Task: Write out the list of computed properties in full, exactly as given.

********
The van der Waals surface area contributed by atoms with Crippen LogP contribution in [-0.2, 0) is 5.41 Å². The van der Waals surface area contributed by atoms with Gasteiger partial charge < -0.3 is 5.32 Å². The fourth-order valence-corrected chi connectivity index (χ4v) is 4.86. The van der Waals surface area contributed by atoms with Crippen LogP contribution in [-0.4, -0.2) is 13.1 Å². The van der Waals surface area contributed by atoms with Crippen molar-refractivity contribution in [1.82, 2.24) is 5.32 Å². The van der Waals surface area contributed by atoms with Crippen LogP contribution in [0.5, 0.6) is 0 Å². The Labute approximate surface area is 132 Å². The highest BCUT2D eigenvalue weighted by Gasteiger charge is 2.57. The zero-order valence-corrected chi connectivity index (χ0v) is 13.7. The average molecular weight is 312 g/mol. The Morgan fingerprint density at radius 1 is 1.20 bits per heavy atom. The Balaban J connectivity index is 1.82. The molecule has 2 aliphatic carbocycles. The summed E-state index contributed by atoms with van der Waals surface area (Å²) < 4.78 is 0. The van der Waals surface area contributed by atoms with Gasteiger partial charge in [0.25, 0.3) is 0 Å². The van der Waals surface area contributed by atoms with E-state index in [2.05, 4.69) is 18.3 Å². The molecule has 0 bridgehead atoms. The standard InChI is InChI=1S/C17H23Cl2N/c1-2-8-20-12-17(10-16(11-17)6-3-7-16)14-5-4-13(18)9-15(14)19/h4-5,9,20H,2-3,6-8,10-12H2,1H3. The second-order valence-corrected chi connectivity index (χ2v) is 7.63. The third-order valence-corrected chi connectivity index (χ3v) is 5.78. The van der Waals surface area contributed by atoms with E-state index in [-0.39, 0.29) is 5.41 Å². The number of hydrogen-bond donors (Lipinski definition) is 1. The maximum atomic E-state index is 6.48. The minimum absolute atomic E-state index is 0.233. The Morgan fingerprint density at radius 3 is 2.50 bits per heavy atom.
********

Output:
The van der Waals surface area contributed by atoms with Crippen LogP contribution in [-0.2, 0) is 5.41 Å². The van der Waals surface area contributed by atoms with Gasteiger partial charge < -0.3 is 5.32 Å². The fourth-order valence-corrected chi connectivity index (χ4v) is 4.86. The van der Waals surface area contributed by atoms with Crippen LogP contribution in [-0.4, -0.2) is 13.1 Å². The van der Waals surface area contributed by atoms with Crippen molar-refractivity contribution in [1.82, 2.24) is 5.32 Å². The van der Waals surface area contributed by atoms with Crippen LogP contribution in [0.5, 0.6) is 0 Å². The Labute approximate surface area is 132 Å². The highest BCUT2D eigenvalue weighted by Gasteiger charge is 2.57. The zero-order valence-corrected chi connectivity index (χ0v) is 13.7. The average molecular weight is 312 g/mol. The Morgan fingerprint density at radius 1 is 1.20 bits per heavy atom. The Balaban J connectivity index is 1.82. The molecule has 2 aliphatic carbocycles. The summed E-state index contributed by atoms with van der Waals surface area (Å²) < 4.78 is 0. The van der Waals surface area contributed by atoms with Gasteiger partial charge in [0.25, 0.3) is 0 Å². The van der Waals surface area contributed by atoms with E-state index in [2.05, 4.69) is 18.3 Å². The molecule has 0 bridgehead atoms. The standard InChI is InChI=1S/C17H23Cl2N/c1-2-8-20-12-17(10-16(11-17)6-3-7-16)14-5-4-13(18)9-15(14)19/h4-5,9,20H,2-3,6-8,10-12H2,1H3. The second-order valence-corrected chi connectivity index (χ2v) is 7.63. The third-order valence-corrected chi connectivity index (χ3v) is 5.78. The van der Waals surface area contributed by atoms with E-state index in [-0.39, 0.29) is 5.41 Å². The number of hydrogen-bond donors (Lipinski definition) is 1. The maximum atomic E-state index is 6.48. The minimum absolute atomic E-state index is 0.233. The Morgan fingerprint density at radius 3 is 2.50 bits per heavy atom.